Florida Educator: School Tuition Isn't Necessarily What Drives Student Debt

Nov 15, 2012

Dr. Ed Moore compiled data showing student loan debt is usually worth it for those who get a degree.
Credit Gina Jordan

The average student loan debt for new graduates last year was more than $26 thousand.

A leading Florida educator compiled data showing most students end up owing less than $20 thousand for a degree that will give them greater earning power.

“People with college degrees make more money than people without college degrees in their lifetime,” Dr. Ed Moore says. “People with college degrees are more likely in this kind of economy to be employed.”

It is the cost of living that gets them much more so than the cost of tuition.

Moore is a member of the state’s Higher Education Coordinating Council, and he leads the not-for-profit Independent Colleges & Universities of Florida.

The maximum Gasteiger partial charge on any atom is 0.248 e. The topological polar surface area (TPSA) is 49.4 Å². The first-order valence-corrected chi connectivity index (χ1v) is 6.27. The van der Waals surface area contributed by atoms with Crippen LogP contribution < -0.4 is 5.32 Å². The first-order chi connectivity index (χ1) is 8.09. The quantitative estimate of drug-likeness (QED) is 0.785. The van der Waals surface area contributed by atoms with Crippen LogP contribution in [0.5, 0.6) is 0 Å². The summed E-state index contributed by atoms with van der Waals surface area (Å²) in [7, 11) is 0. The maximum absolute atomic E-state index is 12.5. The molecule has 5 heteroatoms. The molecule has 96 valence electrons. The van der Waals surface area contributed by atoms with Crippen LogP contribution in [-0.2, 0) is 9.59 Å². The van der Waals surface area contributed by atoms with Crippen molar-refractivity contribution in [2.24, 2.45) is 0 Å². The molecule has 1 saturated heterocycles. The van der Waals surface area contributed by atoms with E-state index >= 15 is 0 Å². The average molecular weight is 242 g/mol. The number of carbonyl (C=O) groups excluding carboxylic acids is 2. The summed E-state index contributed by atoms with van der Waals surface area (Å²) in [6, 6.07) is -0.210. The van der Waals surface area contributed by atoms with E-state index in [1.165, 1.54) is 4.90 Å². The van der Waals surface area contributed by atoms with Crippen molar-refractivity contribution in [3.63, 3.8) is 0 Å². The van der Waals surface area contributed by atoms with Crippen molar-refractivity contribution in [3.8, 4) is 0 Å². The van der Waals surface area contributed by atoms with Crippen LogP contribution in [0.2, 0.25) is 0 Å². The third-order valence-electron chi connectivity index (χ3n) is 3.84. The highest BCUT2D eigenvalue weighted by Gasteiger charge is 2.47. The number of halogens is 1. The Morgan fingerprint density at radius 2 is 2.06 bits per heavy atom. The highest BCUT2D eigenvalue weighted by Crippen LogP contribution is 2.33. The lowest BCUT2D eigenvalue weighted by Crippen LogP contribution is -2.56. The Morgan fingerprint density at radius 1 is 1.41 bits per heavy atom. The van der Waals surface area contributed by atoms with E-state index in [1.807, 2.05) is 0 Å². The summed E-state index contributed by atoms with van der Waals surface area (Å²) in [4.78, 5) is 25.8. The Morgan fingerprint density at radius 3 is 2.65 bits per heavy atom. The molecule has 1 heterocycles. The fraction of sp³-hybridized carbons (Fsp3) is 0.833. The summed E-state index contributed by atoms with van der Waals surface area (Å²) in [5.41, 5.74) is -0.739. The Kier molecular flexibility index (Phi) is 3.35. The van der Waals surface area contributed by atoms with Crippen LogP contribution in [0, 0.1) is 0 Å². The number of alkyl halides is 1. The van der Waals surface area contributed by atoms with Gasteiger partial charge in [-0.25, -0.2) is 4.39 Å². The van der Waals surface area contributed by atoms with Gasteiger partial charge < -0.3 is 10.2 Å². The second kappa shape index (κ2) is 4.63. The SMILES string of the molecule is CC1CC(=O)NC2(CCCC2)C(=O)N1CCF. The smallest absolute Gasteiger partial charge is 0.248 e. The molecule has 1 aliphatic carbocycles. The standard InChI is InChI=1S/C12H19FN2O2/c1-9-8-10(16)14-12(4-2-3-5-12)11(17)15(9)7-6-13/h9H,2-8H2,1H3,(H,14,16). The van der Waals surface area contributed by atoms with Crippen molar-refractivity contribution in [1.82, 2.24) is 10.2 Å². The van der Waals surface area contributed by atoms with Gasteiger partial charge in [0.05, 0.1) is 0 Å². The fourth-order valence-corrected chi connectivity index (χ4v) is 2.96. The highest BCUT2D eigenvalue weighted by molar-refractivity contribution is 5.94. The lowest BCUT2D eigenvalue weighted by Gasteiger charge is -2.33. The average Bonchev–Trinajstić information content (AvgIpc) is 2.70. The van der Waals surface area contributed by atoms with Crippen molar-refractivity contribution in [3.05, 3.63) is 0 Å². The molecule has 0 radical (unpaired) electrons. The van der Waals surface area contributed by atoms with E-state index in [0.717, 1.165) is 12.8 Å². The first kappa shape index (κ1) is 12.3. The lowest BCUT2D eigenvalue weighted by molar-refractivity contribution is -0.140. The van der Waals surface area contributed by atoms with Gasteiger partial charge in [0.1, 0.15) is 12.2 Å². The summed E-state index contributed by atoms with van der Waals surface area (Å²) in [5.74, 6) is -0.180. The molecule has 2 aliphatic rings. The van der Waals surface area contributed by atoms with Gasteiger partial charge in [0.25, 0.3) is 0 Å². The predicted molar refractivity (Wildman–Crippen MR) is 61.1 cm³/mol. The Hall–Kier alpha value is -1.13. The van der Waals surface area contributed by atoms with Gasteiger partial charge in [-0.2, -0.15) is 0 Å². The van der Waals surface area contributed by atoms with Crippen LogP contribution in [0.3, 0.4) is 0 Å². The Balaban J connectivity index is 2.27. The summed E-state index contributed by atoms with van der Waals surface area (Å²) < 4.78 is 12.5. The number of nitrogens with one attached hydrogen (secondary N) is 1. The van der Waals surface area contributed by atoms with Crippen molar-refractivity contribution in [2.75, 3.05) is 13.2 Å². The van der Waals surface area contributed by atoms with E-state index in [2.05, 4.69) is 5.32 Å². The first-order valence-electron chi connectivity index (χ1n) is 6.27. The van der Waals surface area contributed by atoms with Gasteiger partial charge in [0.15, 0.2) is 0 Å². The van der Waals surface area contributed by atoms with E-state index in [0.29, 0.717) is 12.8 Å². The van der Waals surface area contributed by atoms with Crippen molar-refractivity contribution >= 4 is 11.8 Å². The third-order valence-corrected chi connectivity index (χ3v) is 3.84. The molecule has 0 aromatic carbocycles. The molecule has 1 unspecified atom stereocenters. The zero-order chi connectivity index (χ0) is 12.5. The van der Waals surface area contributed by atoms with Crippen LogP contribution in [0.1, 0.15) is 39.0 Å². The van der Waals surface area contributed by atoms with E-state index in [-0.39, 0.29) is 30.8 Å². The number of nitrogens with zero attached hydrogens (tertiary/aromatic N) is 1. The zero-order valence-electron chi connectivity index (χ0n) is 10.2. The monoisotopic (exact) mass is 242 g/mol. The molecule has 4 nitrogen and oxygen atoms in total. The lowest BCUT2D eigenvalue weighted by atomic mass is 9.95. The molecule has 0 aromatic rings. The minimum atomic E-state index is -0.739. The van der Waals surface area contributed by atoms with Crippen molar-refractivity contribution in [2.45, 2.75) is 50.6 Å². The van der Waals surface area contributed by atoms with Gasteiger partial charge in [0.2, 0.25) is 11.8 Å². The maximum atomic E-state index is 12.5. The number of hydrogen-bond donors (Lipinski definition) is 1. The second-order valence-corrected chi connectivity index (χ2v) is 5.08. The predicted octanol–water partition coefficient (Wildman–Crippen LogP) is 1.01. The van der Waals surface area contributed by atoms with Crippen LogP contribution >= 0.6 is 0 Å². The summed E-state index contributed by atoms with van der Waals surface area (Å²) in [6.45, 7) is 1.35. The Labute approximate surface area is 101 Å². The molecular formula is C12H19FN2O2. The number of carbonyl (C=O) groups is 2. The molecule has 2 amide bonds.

He says a lot of Florida students make it through school without borrowing any money, thanks to Bright Futures and other scholarships.

Moore also found that students who attend private institutions don’t owe much more than their peers in public universities.

The difference is less than $2000 a year on average.

“Students borrow relatively the same amounts of money regardless of the institution they go to,” Moore says, “mainly because it's the cost of living that gets them much more so than the cost of tuition."

Moore says the real problem is loan default rates, especially among students who never finish college.

The problem with defaulting on a student loan is that it can’t be discharged in bankruptcy.

Ultimately, Moore says public policy should be less driven by tuition rates and more focused on how a better educated workforce improves the future of Florida.